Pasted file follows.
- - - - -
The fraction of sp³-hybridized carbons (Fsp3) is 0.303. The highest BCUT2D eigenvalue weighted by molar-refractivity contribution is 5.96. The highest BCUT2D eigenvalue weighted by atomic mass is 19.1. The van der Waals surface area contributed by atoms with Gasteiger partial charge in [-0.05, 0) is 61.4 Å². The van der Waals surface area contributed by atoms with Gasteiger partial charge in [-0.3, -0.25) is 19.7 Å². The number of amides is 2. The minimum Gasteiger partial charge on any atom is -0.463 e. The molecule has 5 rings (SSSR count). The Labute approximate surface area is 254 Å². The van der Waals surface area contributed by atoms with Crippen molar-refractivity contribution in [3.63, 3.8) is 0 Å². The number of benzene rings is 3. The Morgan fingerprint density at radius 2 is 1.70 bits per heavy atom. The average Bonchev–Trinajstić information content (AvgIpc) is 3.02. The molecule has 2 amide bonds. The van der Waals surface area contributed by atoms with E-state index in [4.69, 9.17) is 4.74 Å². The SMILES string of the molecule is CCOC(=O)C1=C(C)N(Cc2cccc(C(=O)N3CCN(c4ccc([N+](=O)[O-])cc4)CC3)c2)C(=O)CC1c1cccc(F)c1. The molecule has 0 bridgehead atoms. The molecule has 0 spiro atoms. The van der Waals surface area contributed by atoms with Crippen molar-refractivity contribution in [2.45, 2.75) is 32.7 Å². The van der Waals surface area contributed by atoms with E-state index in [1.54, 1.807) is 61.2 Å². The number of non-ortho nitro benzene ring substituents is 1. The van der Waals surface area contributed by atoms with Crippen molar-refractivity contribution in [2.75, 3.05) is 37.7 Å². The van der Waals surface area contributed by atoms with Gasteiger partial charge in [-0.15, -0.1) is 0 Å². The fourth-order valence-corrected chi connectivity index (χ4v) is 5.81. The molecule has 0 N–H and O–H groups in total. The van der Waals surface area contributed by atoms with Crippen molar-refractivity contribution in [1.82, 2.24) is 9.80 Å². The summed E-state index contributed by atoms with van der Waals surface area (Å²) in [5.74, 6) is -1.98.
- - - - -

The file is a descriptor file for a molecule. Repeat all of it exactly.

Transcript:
The fraction of sp³-hybridized carbons (Fsp3) is 0.303. The highest BCUT2D eigenvalue weighted by molar-refractivity contribution is 5.96. The highest BCUT2D eigenvalue weighted by atomic mass is 19.1. The van der Waals surface area contributed by atoms with Gasteiger partial charge in [-0.05, 0) is 61.4 Å². The van der Waals surface area contributed by atoms with Gasteiger partial charge in [-0.3, -0.25) is 19.7 Å². The number of amides is 2. The minimum Gasteiger partial charge on any atom is -0.463 e. The molecule has 5 rings (SSSR count). The Labute approximate surface area is 254 Å². The van der Waals surface area contributed by atoms with Crippen molar-refractivity contribution in [3.63, 3.8) is 0 Å². The number of benzene rings is 3. The Morgan fingerprint density at radius 2 is 1.70 bits per heavy atom. The average Bonchev–Trinajstić information content (AvgIpc) is 3.02. The molecule has 2 amide bonds. The van der Waals surface area contributed by atoms with E-state index in [4.69, 9.17) is 4.74 Å². The SMILES string of the molecule is CCOC(=O)C1=C(C)N(Cc2cccc(C(=O)N3CCN(c4ccc([N+](=O)[O-])cc4)CC3)c2)C(=O)CC1c1cccc(F)c1. The molecule has 0 bridgehead atoms. The molecule has 0 spiro atoms. The van der Waals surface area contributed by atoms with Crippen molar-refractivity contribution in [2.45, 2.75) is 32.7 Å². The van der Waals surface area contributed by atoms with E-state index in [1.54, 1.807) is 61.2 Å². The number of non-ortho nitro benzene ring substituents is 1. The van der Waals surface area contributed by atoms with Crippen molar-refractivity contribution in [2.75, 3.05) is 37.7 Å². The van der Waals surface area contributed by atoms with Gasteiger partial charge in [-0.15, -0.1) is 0 Å². The fourth-order valence-corrected chi connectivity index (χ4v) is 5.81. The molecule has 0 N–H and O–H groups in total. The van der Waals surface area contributed by atoms with Crippen molar-refractivity contribution in [1.82, 2.24) is 9.80 Å². The summed E-state index contributed by atoms with van der Waals surface area (Å²) in [5.74, 6) is -1.98.